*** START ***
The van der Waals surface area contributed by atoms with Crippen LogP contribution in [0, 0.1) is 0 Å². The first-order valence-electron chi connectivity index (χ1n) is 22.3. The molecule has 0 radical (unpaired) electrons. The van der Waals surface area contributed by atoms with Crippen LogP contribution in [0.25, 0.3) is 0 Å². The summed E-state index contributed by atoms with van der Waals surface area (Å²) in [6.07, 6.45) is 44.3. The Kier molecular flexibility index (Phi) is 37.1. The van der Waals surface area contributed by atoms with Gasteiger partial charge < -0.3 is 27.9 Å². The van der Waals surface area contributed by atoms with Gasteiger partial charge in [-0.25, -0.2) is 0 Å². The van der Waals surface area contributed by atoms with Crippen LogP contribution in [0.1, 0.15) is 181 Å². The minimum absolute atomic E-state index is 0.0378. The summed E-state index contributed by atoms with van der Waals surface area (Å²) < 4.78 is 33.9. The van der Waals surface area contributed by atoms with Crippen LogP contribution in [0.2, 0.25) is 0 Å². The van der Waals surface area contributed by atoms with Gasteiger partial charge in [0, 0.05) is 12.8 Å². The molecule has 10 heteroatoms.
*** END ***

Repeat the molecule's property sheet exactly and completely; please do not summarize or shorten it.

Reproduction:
The van der Waals surface area contributed by atoms with Crippen LogP contribution in [0, 0.1) is 0 Å². The first-order valence-electron chi connectivity index (χ1n) is 22.3. The molecule has 0 radical (unpaired) electrons. The van der Waals surface area contributed by atoms with Crippen LogP contribution in [0.25, 0.3) is 0 Å². The summed E-state index contributed by atoms with van der Waals surface area (Å²) in [6.07, 6.45) is 44.3. The Kier molecular flexibility index (Phi) is 37.1. The van der Waals surface area contributed by atoms with Gasteiger partial charge < -0.3 is 27.9 Å². The van der Waals surface area contributed by atoms with Gasteiger partial charge in [-0.25, -0.2) is 0 Å². The van der Waals surface area contributed by atoms with Crippen LogP contribution in [0.1, 0.15) is 181 Å². The minimum absolute atomic E-state index is 0.0378. The summed E-state index contributed by atoms with van der Waals surface area (Å²) < 4.78 is 33.9. The van der Waals surface area contributed by atoms with Crippen LogP contribution in [0.2, 0.25) is 0 Å². The van der Waals surface area contributed by atoms with Gasteiger partial charge in [0, 0.05) is 12.8 Å². The molecule has 10 heteroatoms.